Atsushi Funatsu, Hitoshi Anzai, Kota Komiyama, Kuniomi Oi, Hiroshi Araki, Yasuhiro Tanabe, Masashi Nakao, Makoto Utsunomiya, Atsushi Mizuno, Michiaki Higashitani, Shigeru Nakamura
The outcomes of stent implantation in managing May-Thurner syndrome (MTS) are not well understood. To clarify the acute and long-term outcomes of stent implantation in patients with MTS having acute deep venous thrombosis (DVT), we retrospectively investigated consecutive 59 patients from 10 hospitals in Japan who were treated with stents for left iliac vein stenosis with acute DVT. Stents were considered successful if the stent was patent at discharge, which in turn was defined as patient success. The primary endpoint for the study was stent patency, and the secondary endpoint was recurrence of DVT and development of post-thrombotic syndrome (PTS) during follow-up...
June 8, 2018: Cardiovascular Intervention and Therapeutics
C Y Maximilian Png, Kenneth R Nakazawa, Ignatius H Lau, Rami O Tadros, Peter L Faries, Windsor Ting
Venous complications of iliac artery aneurysms are rare. We report the case of bilateral iliac aneurysms that resulted in iliac vein outflow obstruction despite endovascular aneurysm repair. In our patient, bilateral iliac vein stenting resulted in symptom resolution.
September 2018: Journal of Vascular Surgery. Venous and Lymphatic Disorders
A V Pokrovskiĭ, I M Ignat'ev, E G Gradusov
OBJECTIVE: The purpose of the study was to assess the immediate and remote results of endovascular treatment of obstructive lesions of the veins of the iliofemoral segment. PATIENTS AND METHODS: We performed balloon angioplasty and stenting for iliofemoral venous thrombosis in a total of 75 patients. Of these, 60 patients were subjected to stenting of post-thrombotic obstructions and 15 patients underwent stenting of non-thrombotic obstructive lesions of the iliac veins (for May-Thurner syndrome - in 11, for extravasal tumour-induced compression and cicatricial stenosis - in 4)...
2018: Angiologii︠a︡ i Sosudistai︠a︡ Khirurgii︠a︡, Angiology and Vascular Surgery
Song Jin, Ziqiang Sun, Xiaoqin Li, Tao Jian, Xing Jin, Sheng Li, Guodong Wang, Chong Ma, Kai Cui, Peng Xu
OBJECTIVE: Pulmonary embolism (PE) is the most common complication of deep venous thrombosis (DVT). May-Thurner syndrome (MTS) is known to increase the risk of DVT, but an association between MTS and PE has not been established. This study investigated an association between MTS and the risk of PE in patients with acute lower extremity DVT. METHODS: Between June 2014 and September 2016, there were 112 patients with DVT at our hospital who underwent venous angiography and computed tomography pulmonary angiography...
July 2018: Journal of Vascular Surgery. Venous and Lymphatic Disorders
Shahrzad Sharafi, Khashayar Farsad
May Thurner syndrome (MTS) is an anatomic variant that can present as acute or chronic deep vein thrombosis. Although it is classically reported in young and middle-aged women, it is also seen in both young and older men. Multiple cases of anatomic variations of MTS have been described. We present an uncommon case of variant MTS, including diagnostic imaging and approach to treatment.
April 2018: Radiology case reports
Zulfiqar Qutrio Baloch, Muhammad Hussain, Muhammad Ayyaz, Nishant Dagli, Shabber Agha Abbas
May-Thurner syndrome (MTS) is a rare cause of deep venous thrombosis and occurs due to an anatomic anomaly which produces chronic compression of the left common iliac vein by the overlying right common iliac artery when it passes between the right common iliac artery and the spine. Prolonged compression on the vein potentiates thrombus formation by impairing the intima and by leading to the development of membranes within the lumen that may decrease and/or block venous flow. In this case presentation, we elaborate on a case of a 43-year-old woman who presented with worsening left leg swelling and pain...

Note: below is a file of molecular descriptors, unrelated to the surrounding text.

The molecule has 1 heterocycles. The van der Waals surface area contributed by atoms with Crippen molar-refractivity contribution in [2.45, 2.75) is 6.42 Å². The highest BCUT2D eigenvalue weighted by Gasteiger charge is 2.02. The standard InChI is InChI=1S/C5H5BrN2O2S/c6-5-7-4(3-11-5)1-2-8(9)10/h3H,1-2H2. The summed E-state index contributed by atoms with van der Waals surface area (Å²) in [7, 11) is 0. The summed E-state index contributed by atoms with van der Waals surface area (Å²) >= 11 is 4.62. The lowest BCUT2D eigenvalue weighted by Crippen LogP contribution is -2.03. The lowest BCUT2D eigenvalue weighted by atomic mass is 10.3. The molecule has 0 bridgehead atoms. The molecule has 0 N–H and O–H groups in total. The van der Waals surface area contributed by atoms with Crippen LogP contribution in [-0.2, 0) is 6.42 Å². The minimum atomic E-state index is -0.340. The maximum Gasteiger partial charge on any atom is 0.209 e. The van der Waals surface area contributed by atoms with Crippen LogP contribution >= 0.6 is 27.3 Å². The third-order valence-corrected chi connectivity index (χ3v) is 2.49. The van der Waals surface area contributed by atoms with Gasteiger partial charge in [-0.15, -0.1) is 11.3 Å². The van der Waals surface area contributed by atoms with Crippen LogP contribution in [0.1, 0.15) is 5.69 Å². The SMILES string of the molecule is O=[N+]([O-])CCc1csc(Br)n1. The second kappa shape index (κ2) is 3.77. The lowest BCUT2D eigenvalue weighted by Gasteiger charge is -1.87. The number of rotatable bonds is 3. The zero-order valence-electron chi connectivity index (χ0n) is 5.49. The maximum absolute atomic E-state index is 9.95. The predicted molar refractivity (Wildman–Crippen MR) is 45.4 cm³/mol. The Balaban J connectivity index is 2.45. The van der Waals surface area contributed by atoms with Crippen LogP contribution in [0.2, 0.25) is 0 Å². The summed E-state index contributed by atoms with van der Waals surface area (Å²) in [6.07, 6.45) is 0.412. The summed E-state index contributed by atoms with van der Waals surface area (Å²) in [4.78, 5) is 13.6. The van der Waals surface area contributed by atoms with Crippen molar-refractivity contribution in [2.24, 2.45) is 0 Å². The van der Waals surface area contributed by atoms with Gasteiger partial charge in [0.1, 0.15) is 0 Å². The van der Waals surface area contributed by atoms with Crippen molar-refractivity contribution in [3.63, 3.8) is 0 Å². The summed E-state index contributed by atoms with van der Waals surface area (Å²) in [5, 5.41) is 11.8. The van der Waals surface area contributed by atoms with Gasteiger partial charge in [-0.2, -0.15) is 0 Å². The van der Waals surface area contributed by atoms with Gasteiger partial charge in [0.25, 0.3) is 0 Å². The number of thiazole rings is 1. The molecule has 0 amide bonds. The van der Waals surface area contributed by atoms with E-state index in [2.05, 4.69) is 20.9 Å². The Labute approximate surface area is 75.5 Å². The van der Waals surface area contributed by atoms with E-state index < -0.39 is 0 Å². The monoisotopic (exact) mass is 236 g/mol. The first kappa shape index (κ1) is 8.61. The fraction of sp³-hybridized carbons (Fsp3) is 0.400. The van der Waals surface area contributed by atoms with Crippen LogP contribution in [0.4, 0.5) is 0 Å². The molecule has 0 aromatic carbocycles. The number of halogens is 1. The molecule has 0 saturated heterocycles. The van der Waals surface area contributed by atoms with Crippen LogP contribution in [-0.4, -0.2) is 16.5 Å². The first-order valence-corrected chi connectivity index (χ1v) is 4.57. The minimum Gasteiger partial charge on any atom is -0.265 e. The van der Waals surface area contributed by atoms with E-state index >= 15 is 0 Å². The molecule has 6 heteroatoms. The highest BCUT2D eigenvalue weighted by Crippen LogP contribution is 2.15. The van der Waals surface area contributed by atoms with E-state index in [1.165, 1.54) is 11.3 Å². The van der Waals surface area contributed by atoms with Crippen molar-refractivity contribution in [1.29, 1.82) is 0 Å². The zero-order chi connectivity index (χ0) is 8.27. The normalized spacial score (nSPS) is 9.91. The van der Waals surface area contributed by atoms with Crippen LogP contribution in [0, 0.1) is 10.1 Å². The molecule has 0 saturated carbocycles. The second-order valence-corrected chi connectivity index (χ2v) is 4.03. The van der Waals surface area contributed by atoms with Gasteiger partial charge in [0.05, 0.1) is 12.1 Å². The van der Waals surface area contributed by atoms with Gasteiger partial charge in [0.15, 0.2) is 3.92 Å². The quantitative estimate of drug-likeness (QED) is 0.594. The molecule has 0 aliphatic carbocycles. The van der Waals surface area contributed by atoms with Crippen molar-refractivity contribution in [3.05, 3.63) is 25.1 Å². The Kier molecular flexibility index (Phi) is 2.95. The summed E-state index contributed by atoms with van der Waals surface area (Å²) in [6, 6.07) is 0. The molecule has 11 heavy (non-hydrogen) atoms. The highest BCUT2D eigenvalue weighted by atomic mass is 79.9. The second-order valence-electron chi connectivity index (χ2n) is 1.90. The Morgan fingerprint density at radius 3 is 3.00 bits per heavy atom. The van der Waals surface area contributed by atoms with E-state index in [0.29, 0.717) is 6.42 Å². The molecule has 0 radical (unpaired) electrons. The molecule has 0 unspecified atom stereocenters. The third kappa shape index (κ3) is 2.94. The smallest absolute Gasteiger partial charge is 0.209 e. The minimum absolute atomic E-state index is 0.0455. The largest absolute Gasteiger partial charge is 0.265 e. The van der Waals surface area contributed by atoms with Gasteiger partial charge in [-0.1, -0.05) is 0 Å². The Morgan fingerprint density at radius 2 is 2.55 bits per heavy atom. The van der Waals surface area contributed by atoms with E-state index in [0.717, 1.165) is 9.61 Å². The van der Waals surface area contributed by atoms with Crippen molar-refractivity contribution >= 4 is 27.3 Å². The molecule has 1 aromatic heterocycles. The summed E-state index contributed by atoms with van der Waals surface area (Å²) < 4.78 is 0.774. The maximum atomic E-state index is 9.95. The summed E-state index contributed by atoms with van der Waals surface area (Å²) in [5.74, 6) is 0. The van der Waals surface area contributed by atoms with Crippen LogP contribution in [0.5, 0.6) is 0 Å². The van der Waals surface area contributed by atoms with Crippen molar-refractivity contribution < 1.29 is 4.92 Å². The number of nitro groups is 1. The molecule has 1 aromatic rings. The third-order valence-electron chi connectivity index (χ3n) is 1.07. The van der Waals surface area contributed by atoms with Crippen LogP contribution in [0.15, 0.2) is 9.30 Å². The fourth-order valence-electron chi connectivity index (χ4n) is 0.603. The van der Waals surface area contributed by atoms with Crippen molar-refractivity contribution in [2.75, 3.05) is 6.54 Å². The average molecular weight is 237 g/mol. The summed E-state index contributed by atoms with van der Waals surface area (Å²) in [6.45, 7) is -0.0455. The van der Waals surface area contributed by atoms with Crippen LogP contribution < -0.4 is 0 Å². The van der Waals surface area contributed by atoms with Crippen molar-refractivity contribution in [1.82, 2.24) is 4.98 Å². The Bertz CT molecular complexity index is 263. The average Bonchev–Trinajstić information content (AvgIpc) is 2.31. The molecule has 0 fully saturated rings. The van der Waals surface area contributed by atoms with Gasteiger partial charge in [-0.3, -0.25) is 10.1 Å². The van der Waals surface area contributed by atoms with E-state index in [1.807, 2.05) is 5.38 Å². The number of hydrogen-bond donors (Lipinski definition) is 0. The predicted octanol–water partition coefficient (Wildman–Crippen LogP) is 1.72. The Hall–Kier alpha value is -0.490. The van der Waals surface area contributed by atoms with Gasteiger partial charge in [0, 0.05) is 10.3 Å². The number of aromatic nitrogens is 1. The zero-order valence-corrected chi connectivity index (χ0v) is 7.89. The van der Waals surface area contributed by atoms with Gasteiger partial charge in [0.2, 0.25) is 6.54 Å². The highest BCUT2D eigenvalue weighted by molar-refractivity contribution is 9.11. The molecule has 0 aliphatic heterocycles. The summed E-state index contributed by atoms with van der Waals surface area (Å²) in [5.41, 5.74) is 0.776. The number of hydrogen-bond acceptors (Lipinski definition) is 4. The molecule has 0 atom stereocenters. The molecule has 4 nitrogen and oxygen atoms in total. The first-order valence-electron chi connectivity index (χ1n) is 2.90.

May 21, 2018: Annals of Vascular Surgery
Joshua L Moore, Kelly M Pirozzi, Corine Creech, Benjamin Marder
May-Thurner syndrome (MTS) is a rare condition in which patients develop iliofemoral deep venous thrombosis owing to an anatomic variant in which the right common iliac artery overlies and compresses the left common iliac vein against the lumbar spine. Data regarding lower extremity trauma in patients with previously diagnosed MTS are rare. We discuss the operative approach for ankle trauma occurring 3 weeks after endovascular surgery for the treatment of MTS.
September 2018: Journal of Foot and Ankle Surgery: Official Publication of the American College of Foot and Ankle Surgeons
Haijie Che, Lubin Li, Fubo Song, Mu Yang
May-Thurner syndrome (MTS) is a condition in which the left common iliac vein is compressed by the right common iliac artery, which may cause swelling, pain or deep venous thrombosis of the left lower extremity.1 Postthrombotic syndrome, nonthrombotic chronic venous insufficiency, and recurrence after venous thrombosis are also possible complications. Although MTS combined with left iliac arteriovenous fistula is rarely reported, we treated 3 such cases in the past year.
August 2018: Annals of Vascular Surgery
Kazuaki Yamamoto, Gakuji Gondo, Hidemitsu Ogino, Tsuyoshi Watanabe, Masahiko Tanaka, Satoshi Tanaka, Taisuke Kawasaki
BACKGROUND: Sciatic neuralgia (SN) is a type of pain commonly associated with lumbosacral radiculopathy. May-Thurner syndrome (MTS) is a disease characterized by venous congestion in the left common iliac vein (LCIV) due to right common iliac artery compression. A case of MTS with SN as the first presenting symptom is described. CASE DESCRIPTION: A 53-year-old man gradually developed left SN; however, radiologic examination showed no causal findings. Conservative medical treatment did not result in satisfactory pain relief...
August 2018: World Neurosurgery